Here’s another product recall you need to know about. Summer Infant, Inc. is voluntarily recalling 1.7 million video baby monitors with electric cords in order to provide new product labels and instructions. When placed too close to the crib, the electric cords of the recalled video baby monitors pose a strangulation hazard to babies and toddlers.
The U.S. Consumer Product Safety Commission (CPSC) reports that they have received reports of two babies who strangled to death on electric cords that were placed near the crib.
In March 2010, a 10-month-old little girl from Washington, D.C. was strangled in her crib by an electric cord of a Summer Infant video monitor. Her parents had placed the monitor camera on top of the crib rail.
The second strangulation death occurred in November 2010 and involved a six-month-old little boy from Conway, South Carolina. He died in the same manner as the little girl, but the baby monitor had been placed on the changing table that was attached to his crib.
The CPSC press release also mentioned a 20-month-old boy from Pittsburg, Pennsylvania who nearly strangled himself on an electric cord. The Summer Infant monitor camera was mounted on the wall, but somehow, the toddler was able to reach the cord. He was found in his crib with the camera cord wrapped around his neck. Fortunately, he was freed in the nick of time and survived.
The Summer Infant baby monitors were sold between January 2003 and February 2011. Over 40 different models are being recalled – including handheld, digital, and color video monitors. All the baby video monitors recalled had a camera, which is placed in baby’s room, and a hand-held device that allowed parents to monitor the baby around the house. The baby monitors were sold for $60 to $300.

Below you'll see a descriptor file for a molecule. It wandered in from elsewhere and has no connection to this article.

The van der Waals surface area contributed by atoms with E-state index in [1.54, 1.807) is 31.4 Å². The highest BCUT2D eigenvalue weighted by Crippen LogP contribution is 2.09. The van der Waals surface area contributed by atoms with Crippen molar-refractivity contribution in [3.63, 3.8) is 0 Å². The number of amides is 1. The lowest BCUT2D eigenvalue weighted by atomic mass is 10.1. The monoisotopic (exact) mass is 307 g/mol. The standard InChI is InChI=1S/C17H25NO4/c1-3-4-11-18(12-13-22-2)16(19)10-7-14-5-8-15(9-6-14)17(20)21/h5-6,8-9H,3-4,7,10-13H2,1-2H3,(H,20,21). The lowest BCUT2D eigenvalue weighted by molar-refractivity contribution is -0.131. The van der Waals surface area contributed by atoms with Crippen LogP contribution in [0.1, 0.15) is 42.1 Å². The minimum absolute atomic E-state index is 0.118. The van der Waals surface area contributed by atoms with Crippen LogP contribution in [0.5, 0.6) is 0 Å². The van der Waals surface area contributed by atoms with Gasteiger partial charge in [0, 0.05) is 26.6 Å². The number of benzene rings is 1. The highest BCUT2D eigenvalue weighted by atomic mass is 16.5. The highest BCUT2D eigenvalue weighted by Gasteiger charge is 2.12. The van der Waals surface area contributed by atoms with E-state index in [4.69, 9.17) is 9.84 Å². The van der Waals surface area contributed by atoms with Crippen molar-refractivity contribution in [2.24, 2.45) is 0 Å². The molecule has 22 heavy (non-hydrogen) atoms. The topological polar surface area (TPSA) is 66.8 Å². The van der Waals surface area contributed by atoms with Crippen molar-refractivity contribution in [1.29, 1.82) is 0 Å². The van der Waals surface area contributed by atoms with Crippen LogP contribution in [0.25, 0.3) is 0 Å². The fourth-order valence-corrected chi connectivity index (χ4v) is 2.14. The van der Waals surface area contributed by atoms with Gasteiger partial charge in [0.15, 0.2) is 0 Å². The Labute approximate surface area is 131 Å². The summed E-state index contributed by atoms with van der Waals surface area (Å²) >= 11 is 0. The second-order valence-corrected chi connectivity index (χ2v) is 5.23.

The Summer Infant video baby monitors were manufactured in China. They were sold at major retailers, juvenile product stores, and mass merchandisers all over the United States.
If you own a recalled Infant baby video monitor, the CPSC and Summer Infant recommends that you check the location of the video monitors. Make sure that the electric cords are out of arm’s reach of the baby or infant. If you want a new permanent electric cord warning label with the strangulation risk (and revised instructions on how to mount the camera and keep the cords away from baby), you should contact Summer Infant.
You can call them Monday through Friday (8 a.m. to 5 p.m. Eastern time) at (800) 426-8627, or visit their website: www.summerinfant.com/Home/Product-Recall.aspx.
The CPSC reports that there have been seven strangulation deaths due to baby monitor cords since 2004. For more information on how to protect your baby from strangulation due to baby monitor, read the CPSC Safety Alert – Children Can Strangle in Baby Monitor Cords.
To read the CPSC press release on this recent Summer Infant Recall, read “Two Strangulation Deaths Prompt Summer Infant to Recall Video Baby Monitors with Cords; Firm to Provide New On-Product Label & Instructions.”